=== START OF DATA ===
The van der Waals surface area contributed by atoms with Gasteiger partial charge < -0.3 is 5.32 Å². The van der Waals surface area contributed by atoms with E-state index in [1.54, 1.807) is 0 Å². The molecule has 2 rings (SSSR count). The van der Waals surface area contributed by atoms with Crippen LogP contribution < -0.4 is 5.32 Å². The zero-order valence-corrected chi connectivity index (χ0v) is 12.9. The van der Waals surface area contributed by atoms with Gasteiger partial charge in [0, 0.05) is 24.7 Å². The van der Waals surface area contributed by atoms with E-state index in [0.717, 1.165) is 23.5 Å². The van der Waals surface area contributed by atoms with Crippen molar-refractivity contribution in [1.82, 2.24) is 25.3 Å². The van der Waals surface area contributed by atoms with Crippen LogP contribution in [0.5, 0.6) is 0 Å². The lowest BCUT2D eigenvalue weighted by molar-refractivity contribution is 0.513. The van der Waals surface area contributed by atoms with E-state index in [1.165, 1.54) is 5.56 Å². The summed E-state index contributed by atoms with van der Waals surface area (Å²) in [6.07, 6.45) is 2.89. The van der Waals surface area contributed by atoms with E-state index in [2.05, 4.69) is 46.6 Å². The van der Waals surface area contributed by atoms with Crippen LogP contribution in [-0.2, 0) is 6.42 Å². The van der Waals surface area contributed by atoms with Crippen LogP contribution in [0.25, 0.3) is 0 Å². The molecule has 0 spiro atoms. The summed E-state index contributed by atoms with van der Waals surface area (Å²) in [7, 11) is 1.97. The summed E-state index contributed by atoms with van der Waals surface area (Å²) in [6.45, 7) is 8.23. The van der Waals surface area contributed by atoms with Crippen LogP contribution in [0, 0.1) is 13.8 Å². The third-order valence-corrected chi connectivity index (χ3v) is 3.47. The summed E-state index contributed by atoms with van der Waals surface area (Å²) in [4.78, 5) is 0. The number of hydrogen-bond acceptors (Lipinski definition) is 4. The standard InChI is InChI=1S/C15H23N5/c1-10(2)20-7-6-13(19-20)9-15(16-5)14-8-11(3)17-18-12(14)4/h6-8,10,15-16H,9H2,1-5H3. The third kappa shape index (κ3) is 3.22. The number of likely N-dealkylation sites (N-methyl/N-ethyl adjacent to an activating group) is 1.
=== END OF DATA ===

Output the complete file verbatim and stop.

The van der Waals surface area contributed by atoms with Gasteiger partial charge < -0.3 is 5.32 Å². The van der Waals surface area contributed by atoms with E-state index in [1.54, 1.807) is 0 Å². The molecule has 2 rings (SSSR count). The van der Waals surface area contributed by atoms with Crippen LogP contribution < -0.4 is 5.32 Å². The zero-order valence-corrected chi connectivity index (χ0v) is 12.9. The van der Waals surface area contributed by atoms with Gasteiger partial charge in [0, 0.05) is 24.7 Å². The van der Waals surface area contributed by atoms with E-state index in [0.717, 1.165) is 23.5 Å². The van der Waals surface area contributed by atoms with Crippen molar-refractivity contribution in [1.82, 2.24) is 25.3 Å². The van der Waals surface area contributed by atoms with Crippen LogP contribution in [0.5, 0.6) is 0 Å². The lowest BCUT2D eigenvalue weighted by molar-refractivity contribution is 0.513. The van der Waals surface area contributed by atoms with E-state index in [1.165, 1.54) is 5.56 Å². The summed E-state index contributed by atoms with van der Waals surface area (Å²) in [6.07, 6.45) is 2.89. The van der Waals surface area contributed by atoms with E-state index in [2.05, 4.69) is 46.6 Å². The van der Waals surface area contributed by atoms with Crippen LogP contribution in [-0.2, 0) is 6.42 Å². The van der Waals surface area contributed by atoms with Crippen LogP contribution in [0.25, 0.3) is 0 Å². The molecule has 0 spiro atoms. The summed E-state index contributed by atoms with van der Waals surface area (Å²) in [7, 11) is 1.97. The summed E-state index contributed by atoms with van der Waals surface area (Å²) in [6.45, 7) is 8.23. The van der Waals surface area contributed by atoms with Crippen LogP contribution in [0, 0.1) is 13.8 Å². The third-order valence-corrected chi connectivity index (χ3v) is 3.47. The summed E-state index contributed by atoms with van der Waals surface area (Å²) in [4.78, 5) is 0. The number of hydrogen-bond acceptors (Lipinski definition) is 4. The standard InChI is InChI=1S/C15H23N5/c1-10(2)20-7-6-13(19-20)9-15(16-5)14-8-11(3)17-18-12(14)4/h6-8,10,15-16H,9H2,1-5H3. The third kappa shape index (κ3) is 3.22. The number of likely N-dealkylation sites (N-methyl/N-ethyl adjacent to an activating group) is 1.